Record-breaking planet


This graph shows how the light from the star changes as the 7th planet candidate in the system passes in front of it. The red and blue points are the actual observations of the star’s brightness taken by the Kepler Telescope, and the black line is a model which had been fitted to the observations to calculate the measurements of the planet, such as its size and orbital period.

The Planet Hunters project is delighted to announce the submission of a new paper ‘Planet Hunters VI: The First Kepler Seven Planet Candidate‘ to the Astronomical Journal for peer review. The most interesting result presented in the paper is the discovery of a seventh planet candidate in the KOI-351 Kepler system. The Kepler Mission had already found six candidates in this system, but their automated search did not pick up the seventh object which was discovered by citizen scientist on Planet Hunters. It appears to be about the same size as Neptune, have a year that lasts 125 days, and is half the distance from its star than the Earth is from the Sun. If confirmed, this will become the most populated transiting planet system known. The paper also announces the discovery of 13 other planet candidates.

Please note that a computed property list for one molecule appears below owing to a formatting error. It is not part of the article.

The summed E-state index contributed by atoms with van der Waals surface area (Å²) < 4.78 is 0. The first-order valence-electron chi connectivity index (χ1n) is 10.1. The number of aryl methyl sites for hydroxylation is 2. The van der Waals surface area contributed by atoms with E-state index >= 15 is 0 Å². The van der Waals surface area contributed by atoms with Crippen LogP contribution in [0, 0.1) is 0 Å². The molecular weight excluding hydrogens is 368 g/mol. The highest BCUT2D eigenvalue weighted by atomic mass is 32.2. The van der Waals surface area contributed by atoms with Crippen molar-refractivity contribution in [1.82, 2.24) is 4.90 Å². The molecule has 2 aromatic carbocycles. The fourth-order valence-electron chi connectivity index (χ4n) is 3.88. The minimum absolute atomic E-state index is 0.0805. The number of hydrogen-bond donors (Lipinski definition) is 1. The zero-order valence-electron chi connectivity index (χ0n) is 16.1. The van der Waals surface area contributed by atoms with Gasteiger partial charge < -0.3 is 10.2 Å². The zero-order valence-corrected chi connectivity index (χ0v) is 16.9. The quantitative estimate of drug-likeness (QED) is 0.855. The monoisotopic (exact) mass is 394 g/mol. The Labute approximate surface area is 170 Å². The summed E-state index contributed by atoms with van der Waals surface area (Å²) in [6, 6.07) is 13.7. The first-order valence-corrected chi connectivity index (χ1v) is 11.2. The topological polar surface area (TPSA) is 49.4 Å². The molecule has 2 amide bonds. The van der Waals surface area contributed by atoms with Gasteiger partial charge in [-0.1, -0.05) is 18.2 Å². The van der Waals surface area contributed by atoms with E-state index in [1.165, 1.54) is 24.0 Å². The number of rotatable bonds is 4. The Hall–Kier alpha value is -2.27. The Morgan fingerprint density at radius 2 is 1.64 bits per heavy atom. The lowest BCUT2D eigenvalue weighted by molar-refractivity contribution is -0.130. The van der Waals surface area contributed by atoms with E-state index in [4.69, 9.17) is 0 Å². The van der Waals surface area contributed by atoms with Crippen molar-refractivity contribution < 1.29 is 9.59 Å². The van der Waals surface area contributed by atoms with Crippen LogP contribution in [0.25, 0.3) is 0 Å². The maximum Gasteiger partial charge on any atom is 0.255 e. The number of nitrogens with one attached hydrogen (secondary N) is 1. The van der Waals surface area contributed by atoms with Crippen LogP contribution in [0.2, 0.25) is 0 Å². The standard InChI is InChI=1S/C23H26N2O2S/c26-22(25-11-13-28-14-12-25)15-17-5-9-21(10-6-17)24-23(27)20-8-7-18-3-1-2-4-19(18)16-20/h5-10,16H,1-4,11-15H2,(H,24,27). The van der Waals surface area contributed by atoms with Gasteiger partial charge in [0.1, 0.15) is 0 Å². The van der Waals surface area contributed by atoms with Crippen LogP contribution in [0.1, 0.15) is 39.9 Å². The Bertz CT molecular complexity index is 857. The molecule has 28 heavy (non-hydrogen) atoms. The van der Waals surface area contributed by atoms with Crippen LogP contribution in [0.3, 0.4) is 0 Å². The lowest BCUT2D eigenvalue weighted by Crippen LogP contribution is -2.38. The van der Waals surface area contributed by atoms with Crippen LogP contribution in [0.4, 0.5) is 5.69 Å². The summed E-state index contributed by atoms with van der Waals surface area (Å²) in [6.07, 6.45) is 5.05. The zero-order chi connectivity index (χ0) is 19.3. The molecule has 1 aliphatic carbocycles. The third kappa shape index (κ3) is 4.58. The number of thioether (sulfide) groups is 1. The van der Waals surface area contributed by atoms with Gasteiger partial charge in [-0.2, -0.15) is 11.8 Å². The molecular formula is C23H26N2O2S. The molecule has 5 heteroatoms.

To find out more, read the original post on the Planet Hunters blog, and if you would like to try and find a planet yourself, have a go here